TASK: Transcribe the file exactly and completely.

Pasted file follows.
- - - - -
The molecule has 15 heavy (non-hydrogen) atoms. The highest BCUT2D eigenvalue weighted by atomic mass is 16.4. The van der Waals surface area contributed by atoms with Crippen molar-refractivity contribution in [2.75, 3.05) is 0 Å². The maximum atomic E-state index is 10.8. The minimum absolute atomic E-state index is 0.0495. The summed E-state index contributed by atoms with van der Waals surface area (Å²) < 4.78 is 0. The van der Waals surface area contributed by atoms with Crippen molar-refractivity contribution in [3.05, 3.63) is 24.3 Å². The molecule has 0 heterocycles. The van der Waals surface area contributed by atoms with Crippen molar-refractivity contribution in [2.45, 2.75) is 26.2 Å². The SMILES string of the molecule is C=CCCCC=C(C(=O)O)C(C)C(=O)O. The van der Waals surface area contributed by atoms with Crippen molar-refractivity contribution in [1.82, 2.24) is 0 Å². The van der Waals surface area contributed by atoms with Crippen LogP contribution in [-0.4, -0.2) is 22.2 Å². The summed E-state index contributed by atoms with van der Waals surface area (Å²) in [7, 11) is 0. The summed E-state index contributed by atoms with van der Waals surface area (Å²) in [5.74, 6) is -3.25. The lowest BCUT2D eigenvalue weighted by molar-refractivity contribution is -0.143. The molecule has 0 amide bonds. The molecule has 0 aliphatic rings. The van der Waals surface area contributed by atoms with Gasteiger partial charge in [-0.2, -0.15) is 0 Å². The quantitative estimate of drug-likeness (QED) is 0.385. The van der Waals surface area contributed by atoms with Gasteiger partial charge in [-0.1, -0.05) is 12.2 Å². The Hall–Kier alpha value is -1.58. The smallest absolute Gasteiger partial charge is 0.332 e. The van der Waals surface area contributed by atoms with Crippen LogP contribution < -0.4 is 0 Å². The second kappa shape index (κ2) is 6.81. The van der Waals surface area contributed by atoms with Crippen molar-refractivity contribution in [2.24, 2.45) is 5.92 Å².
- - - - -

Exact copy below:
The molecule has 15 heavy (non-hydrogen) atoms. The highest BCUT2D eigenvalue weighted by atomic mass is 16.4. The van der Waals surface area contributed by atoms with Crippen molar-refractivity contribution in [2.75, 3.05) is 0 Å². The maximum atomic E-state index is 10.8. The minimum absolute atomic E-state index is 0.0495. The summed E-state index contributed by atoms with van der Waals surface area (Å²) < 4.78 is 0. The van der Waals surface area contributed by atoms with Crippen molar-refractivity contribution in [3.05, 3.63) is 24.3 Å². The molecule has 0 heterocycles. The van der Waals surface area contributed by atoms with Crippen molar-refractivity contribution in [2.45, 2.75) is 26.2 Å². The SMILES string of the molecule is C=CCCCC=C(C(=O)O)C(C)C(=O)O. The van der Waals surface area contributed by atoms with Crippen molar-refractivity contribution in [1.82, 2.24) is 0 Å². The van der Waals surface area contributed by atoms with Crippen LogP contribution in [-0.4, -0.2) is 22.2 Å². The summed E-state index contributed by atoms with van der Waals surface area (Å²) in [7, 11) is 0. The summed E-state index contributed by atoms with van der Waals surface area (Å²) in [5.74, 6) is -3.25. The lowest BCUT2D eigenvalue weighted by molar-refractivity contribution is -0.143. The molecule has 0 amide bonds. The molecule has 0 aliphatic rings. The van der Waals surface area contributed by atoms with Gasteiger partial charge in [-0.2, -0.15) is 0 Å². The quantitative estimate of drug-likeness (QED) is 0.385. The van der Waals surface area contributed by atoms with Gasteiger partial charge in [-0.1, -0.05) is 12.2 Å². The Hall–Kier alpha value is -1.58. The smallest absolute Gasteiger partial charge is 0.332 e. The van der Waals surface area contributed by atoms with Crippen LogP contribution < -0.4 is 0 Å². The second kappa shape index (κ2) is 6.81. The van der Waals surface area contributed by atoms with Crippen molar-refractivity contribution in [2.24, 2.45) is 5.92 Å².